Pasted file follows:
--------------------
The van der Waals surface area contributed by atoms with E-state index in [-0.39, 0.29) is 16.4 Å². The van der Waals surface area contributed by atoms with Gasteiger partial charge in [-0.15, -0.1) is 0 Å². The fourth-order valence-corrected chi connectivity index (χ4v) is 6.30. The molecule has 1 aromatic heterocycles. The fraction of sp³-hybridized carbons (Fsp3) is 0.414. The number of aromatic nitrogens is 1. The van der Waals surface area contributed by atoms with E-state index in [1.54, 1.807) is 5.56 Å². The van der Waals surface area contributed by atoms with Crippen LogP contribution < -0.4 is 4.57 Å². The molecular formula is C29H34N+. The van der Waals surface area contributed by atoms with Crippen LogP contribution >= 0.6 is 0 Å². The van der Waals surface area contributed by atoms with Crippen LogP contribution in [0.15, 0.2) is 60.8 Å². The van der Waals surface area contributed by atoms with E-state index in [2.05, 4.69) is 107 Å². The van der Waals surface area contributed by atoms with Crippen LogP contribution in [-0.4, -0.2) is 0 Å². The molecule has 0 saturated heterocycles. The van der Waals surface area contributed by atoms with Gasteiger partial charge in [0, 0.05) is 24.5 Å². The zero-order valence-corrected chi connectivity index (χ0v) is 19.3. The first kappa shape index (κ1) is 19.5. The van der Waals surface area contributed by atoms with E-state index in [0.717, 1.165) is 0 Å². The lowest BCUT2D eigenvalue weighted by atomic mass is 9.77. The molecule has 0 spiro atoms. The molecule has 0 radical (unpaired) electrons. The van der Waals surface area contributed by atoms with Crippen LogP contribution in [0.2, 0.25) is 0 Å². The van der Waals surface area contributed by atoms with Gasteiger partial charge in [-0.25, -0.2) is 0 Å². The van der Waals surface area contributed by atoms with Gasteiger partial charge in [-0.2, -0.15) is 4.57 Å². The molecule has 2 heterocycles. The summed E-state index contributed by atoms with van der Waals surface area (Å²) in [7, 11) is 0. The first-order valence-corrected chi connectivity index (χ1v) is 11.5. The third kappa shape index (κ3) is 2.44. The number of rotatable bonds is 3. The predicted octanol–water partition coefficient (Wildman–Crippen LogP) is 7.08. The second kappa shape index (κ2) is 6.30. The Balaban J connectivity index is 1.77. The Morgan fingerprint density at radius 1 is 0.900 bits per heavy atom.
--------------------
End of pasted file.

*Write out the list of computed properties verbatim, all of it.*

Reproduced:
The van der Waals surface area contributed by atoms with E-state index in [-0.39, 0.29) is 16.4 Å². The van der Waals surface area contributed by atoms with Gasteiger partial charge in [-0.15, -0.1) is 0 Å². The fourth-order valence-corrected chi connectivity index (χ4v) is 6.30. The molecule has 1 aromatic heterocycles. The fraction of sp³-hybridized carbons (Fsp3) is 0.414. The number of aromatic nitrogens is 1. The van der Waals surface area contributed by atoms with E-state index in [1.54, 1.807) is 5.56 Å². The van der Waals surface area contributed by atoms with Crippen LogP contribution < -0.4 is 4.57 Å². The molecular formula is C29H34N+. The van der Waals surface area contributed by atoms with Crippen LogP contribution >= 0.6 is 0 Å². The van der Waals surface area contributed by atoms with Crippen LogP contribution in [0.15, 0.2) is 60.8 Å². The van der Waals surface area contributed by atoms with E-state index in [2.05, 4.69) is 107 Å². The van der Waals surface area contributed by atoms with Crippen LogP contribution in [-0.4, -0.2) is 0 Å². The molecule has 0 saturated heterocycles. The van der Waals surface area contributed by atoms with Gasteiger partial charge in [0, 0.05) is 24.5 Å². The zero-order valence-corrected chi connectivity index (χ0v) is 19.3. The first kappa shape index (κ1) is 19.5. The van der Waals surface area contributed by atoms with E-state index in [0.717, 1.165) is 0 Å². The lowest BCUT2D eigenvalue weighted by atomic mass is 9.77. The molecule has 0 spiro atoms. The molecule has 0 radical (unpaired) electrons. The van der Waals surface area contributed by atoms with Crippen LogP contribution in [0.2, 0.25) is 0 Å². The van der Waals surface area contributed by atoms with Gasteiger partial charge in [-0.25, -0.2) is 0 Å². The van der Waals surface area contributed by atoms with Gasteiger partial charge in [-0.2, -0.15) is 4.57 Å². The molecule has 2 heterocycles. The summed E-state index contributed by atoms with van der Waals surface area (Å²) in [7, 11) is 0. The first-order valence-corrected chi connectivity index (χ1v) is 11.5. The third kappa shape index (κ3) is 2.44. The number of rotatable bonds is 3. The predicted octanol–water partition coefficient (Wildman–Crippen LogP) is 7.08. The second kappa shape index (κ2) is 6.30. The Balaban J connectivity index is 1.77. The Morgan fingerprint density at radius 1 is 0.900 bits per heavy atom.